[Advaita-l] (Advaita) Bhakti vs. Jnana
rkmurthy at gmail.com
Sat Jul 30 01:08:25 CDT 2011
2011/7/30 Ramanan Subramanian
> Not only Sridhara and Citsukha agree on this, but Shankara and Anandagiri
> also echo this
I will check with my AchArya-s on the interpretation(s) of such passages.
But on the face of it, my understanding is as follows:
1) If it is said that a bhakta "does not care" for mokSha, it is so because
he has already understood that he is nitya mukta and was therefore never
bound in the first place. This understanding has come about due to
destruction of avidyA, which in turn can happen through (mahAvAkya janita)
j~nAna only. Therefore, bhakti here is being used as synonymous with j~nAna
2) If it is said that the bhakta no longer cares for mokSha as a "phala", it
could mean that he has understood that mokSha is eternal, and therefore it
is not something to be obtained as a phala, but something to be known. In
other words, he is no longer just a mumukShu but has moved one step ahead
and is specifically a jij~nAsu. At this stage, his mind is fit for j~nAna.
I am sure that no saMpradAyavid will consider specific actions such as
bhajana or saMkIrtana, or even devotion to a particular saguNa mUrti, as
pre-requisites for mokSha.
Of course, when it comes to performance of karma with dedication of the
phala to Ishvara, that is the most common explication of karmayoga. This
kind of bhakti bhAva leads to chittashuddhi as already explained.
One may argue as to what is meant by Ishvara here, which can become another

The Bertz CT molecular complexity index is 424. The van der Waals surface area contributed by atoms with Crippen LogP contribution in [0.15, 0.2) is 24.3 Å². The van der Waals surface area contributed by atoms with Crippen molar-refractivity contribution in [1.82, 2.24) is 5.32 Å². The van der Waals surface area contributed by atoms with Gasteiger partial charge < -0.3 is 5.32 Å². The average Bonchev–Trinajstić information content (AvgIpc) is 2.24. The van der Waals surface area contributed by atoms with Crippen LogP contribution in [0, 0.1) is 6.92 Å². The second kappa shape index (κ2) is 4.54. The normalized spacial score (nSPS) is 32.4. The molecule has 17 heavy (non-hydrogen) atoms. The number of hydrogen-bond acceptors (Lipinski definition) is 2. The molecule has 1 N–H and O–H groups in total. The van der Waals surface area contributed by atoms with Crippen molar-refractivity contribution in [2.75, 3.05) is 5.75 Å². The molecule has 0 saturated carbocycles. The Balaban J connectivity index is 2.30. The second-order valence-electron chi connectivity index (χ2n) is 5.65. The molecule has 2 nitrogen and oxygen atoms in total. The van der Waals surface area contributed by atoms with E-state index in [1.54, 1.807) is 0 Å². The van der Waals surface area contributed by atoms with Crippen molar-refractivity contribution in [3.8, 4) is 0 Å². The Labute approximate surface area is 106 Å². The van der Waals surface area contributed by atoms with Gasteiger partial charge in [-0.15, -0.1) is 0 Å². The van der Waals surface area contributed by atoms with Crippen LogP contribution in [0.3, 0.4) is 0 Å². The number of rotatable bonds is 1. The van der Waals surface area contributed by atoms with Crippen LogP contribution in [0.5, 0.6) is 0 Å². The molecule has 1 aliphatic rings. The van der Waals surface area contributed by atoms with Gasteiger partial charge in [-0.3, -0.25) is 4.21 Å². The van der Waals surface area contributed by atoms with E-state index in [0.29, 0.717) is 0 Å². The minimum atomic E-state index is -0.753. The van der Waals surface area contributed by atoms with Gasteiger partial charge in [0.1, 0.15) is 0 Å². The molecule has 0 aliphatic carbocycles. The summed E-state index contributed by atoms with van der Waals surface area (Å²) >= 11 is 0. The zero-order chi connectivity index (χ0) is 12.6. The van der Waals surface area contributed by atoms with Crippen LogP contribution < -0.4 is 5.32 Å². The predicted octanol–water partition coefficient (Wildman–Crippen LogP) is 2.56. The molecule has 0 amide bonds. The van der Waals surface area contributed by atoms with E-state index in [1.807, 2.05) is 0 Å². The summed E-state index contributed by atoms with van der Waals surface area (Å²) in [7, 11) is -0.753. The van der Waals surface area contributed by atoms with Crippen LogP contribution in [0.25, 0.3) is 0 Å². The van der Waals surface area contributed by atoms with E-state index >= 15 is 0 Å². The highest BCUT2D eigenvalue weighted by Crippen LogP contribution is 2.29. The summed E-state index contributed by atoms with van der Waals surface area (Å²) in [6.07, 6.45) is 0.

debate. All I will say is that such dedication of karmaphala need not
involve bhajana or even devotion to any particular devatA, although such
bhajana/devotion can be useful too.
For example, Swami Dayananda Sarasvati (of Arsha Vidya) normally explains
Ishvara in terms of the natural order of things (he talks of psychological
order, physiological order, biological order, etc), and living in conformity
with this order is bhakti. This may sound "modern" but not really so,
considering that Ishvara is abhinna nimittopAdAna kAraNa of the jagat. Even
here, the primacy of j~nAna as the sole direct means to mokSha is retained.
As far as the mukta's bhakti is concerned, if bhakti is defined as
j~nAnaniShThA then there is of course no issue. Even if one talks of bhakti
rasa, devotion to a particular saguNa devatA, etc, there is nothing
preventing a mukta from engaging in this type of bhakti, just as there is
nothing preventing a mukta from eating, walking or writing a grantha. Such
activities can continue in vyavahAra. After all, the AtmA is akartA but
anAtmA is kartA.
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